Apocynaceae The oleander family Subfamily Asclepiadaceae

Orthanhtera albida

Photos from dunes close to Gobabeb Found in: G and D Common names: English: None found Nama/Damara: |arib

Afrikaans:

None found

Distribution: Relatively common throughout the Namib Desert on stony hills and sides of washes, sometimes in extremely arid areas. Identification: The Orthanhtera albida can reach 1.5 m, and the bare twigs have rod-like branches that are erect and pale green or frosted-grey. The flowers are plenty and form a pseudo-umbel, with the outer color grey and inner color apple green to yellow. Often only scale like remains of the leaves are seen since the leaves are absent during flowering time, but when they exists they are narrow and can reach a length of 3 cm long and 1-2 mm wide. Seedpods are big and pale green with black markings. Ecology: The pollen of this plant occurs in two connected pollen sacs, which suggest insect pollination. Additionally, the small opening of the flower suggests the pollinator to be tiny or equipped with a very long proboscis. Uses: The fruits are edible and the stems are chewed to clean the teeth. Chewing the stems or drinking a decoction of the stems is done by the Topnaar to relieve stomach pains. Drinking a decoction of the seeds cures kidney and back diseases. Also the root is put in beer to improve the flavor, and the fruits are popular among Topnaar children. Young fruits may be eaten completely, but in the case of older fruits only the inner part of the peel is eaten after removing the outer part and the seeds.

References: Van den Eyden V et al. (1992), Craven P and Marais C (2000), Nel M (1995) and Henschel J et al (2006) Photos: Maja Sjรถskog


Fabaceae The pea family

Parkinsonia africana

Photos taken at Hope wash Found in: G Common names: English: Wild green-hair tree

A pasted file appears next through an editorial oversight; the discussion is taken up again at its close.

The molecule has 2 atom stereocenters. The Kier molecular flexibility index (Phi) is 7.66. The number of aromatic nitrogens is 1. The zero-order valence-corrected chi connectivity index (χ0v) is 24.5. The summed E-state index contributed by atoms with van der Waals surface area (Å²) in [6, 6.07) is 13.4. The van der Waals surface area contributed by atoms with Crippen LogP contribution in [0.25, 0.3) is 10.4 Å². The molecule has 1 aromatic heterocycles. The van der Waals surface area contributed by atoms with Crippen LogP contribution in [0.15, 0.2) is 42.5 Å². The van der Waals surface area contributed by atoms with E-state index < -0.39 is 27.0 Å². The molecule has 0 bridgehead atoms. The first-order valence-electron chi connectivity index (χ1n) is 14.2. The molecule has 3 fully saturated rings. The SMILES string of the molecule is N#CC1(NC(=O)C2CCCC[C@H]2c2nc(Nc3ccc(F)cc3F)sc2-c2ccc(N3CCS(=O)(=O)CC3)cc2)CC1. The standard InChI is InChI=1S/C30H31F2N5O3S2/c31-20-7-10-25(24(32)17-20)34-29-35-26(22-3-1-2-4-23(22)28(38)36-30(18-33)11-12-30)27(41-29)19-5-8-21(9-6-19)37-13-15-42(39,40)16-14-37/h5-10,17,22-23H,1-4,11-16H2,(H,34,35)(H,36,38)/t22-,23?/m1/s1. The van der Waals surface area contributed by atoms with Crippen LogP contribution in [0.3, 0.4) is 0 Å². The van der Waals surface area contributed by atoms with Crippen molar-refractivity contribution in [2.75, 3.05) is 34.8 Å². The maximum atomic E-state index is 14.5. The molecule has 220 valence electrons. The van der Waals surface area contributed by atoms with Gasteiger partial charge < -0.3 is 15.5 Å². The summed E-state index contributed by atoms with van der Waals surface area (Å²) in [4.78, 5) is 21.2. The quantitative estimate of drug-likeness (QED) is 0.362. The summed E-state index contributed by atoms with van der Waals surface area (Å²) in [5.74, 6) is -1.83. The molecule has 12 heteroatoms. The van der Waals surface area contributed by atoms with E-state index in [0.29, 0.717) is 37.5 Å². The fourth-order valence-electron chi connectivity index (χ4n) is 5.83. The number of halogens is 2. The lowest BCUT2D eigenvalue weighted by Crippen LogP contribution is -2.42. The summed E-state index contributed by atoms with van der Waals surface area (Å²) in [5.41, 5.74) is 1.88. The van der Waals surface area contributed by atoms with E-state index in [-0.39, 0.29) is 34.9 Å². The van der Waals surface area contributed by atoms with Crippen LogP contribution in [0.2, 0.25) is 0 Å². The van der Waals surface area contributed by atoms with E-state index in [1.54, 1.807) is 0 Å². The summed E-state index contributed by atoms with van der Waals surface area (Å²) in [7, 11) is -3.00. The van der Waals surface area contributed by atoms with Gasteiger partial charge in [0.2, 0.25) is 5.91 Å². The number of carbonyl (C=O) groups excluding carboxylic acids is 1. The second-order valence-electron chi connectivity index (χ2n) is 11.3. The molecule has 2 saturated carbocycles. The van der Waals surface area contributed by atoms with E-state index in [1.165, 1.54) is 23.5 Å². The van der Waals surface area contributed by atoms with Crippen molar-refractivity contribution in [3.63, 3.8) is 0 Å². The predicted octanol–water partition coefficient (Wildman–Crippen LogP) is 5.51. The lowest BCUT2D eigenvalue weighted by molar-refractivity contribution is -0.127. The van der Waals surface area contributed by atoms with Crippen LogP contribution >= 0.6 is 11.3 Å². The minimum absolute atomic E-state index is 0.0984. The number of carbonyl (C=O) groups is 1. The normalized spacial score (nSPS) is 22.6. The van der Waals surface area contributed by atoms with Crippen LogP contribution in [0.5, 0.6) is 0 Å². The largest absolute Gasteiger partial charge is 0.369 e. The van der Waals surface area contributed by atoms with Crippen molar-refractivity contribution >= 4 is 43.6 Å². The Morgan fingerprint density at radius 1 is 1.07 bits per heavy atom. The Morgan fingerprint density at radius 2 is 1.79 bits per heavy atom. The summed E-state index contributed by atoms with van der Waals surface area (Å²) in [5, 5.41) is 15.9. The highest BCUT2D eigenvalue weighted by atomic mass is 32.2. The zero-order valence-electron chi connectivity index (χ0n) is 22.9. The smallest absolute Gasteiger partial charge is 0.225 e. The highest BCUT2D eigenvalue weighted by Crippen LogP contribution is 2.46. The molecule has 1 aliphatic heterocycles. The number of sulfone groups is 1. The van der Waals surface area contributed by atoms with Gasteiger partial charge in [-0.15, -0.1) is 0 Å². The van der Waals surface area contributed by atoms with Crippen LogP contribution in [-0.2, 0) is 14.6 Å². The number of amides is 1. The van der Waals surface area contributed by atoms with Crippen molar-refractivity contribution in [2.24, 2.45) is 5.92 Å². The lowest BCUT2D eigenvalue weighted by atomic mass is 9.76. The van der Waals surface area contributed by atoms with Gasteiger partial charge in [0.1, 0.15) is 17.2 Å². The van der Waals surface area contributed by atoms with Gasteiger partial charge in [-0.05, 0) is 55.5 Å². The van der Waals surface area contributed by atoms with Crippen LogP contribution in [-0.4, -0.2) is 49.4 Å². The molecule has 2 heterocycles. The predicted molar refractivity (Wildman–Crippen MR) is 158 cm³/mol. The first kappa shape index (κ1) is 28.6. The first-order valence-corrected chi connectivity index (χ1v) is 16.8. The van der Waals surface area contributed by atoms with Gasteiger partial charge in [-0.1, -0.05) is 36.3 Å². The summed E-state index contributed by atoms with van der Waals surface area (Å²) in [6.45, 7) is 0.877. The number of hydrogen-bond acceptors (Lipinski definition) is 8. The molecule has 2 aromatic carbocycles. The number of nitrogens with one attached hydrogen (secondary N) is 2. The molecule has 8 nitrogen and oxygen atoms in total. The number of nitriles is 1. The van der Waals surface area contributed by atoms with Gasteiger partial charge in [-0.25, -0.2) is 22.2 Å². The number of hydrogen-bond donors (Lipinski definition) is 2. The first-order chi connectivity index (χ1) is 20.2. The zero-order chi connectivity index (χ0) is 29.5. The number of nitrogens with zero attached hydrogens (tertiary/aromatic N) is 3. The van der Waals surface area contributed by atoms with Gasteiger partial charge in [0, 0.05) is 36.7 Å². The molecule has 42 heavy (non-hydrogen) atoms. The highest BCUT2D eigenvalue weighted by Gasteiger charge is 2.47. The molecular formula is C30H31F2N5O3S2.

Afrikaans:

Nama/Damara:

Herero:

|khâb

Wilde groenhaarboom, lemoendoring, lemoenhout, thaboom, waterboom Omuumbamenye

Distribution: Semi arid and arid parts of Namibia and the Northern Cape, probably also southwestern Botswana. Identification: Parkinsonia africana is a tall, thin-stemmed shrub or a small slender tree with a usual height of about 3.5 m, but it can grow much larger. The bark is yellow-green and bent in angular patterns, equipped with solid spines. The leaves are compound and usually clustered in the axils of spines, and the leaflets are tiny or often even absent leaving simply the dark green central axes which looks like bunches of long green hair. The yellow flowers are arranged in lax racemers, with 5 petals and 10 stamens up to 1 cm long, having the upper petals larger than the others. The indehiscent pods are flat, slender and hairless, reddish-brown when young and paler straw-colored when mature. Ecology: This hardveld fighter is an important link between the Namib Desert and the adjacent Kalahari. The striking color of the bark is caused by chlorophyll, thus the bark helps with the photosynthesis, maximizing the collection of energy. Furthermore water loss is restricted to a minimum by the small or absent leaves. It is found in bare, arid areas, commonly seen on sandy plains near dry watercourses. Its leaves are browsed by game and livestock, but only when nothing else is available. Flowering time for P.africana is summer. Protected species in Namibia. Uses: Inhabitants of the Namib have used leaves as a medicine, while the seeds are said to be used as a substitute for coffee by burning the ripe light-brown seeds. Furthermore, the green pods and leaves are cooked as vegetables when nothing else is available. References: van den Eyden V et al. (1992), van der Walt P and le Riche E (1999), Craven P and Marais C (2000), van Rooyen N (2001), Coates Palgrave K (2002), Curtis B and Mannheimer C (2005) and Henschel J et al (2006) Photos by: Joh Henschel and Maja SjĂśskog


Asteraceae The daisy family

Pechuel-Loeschea leubnitziae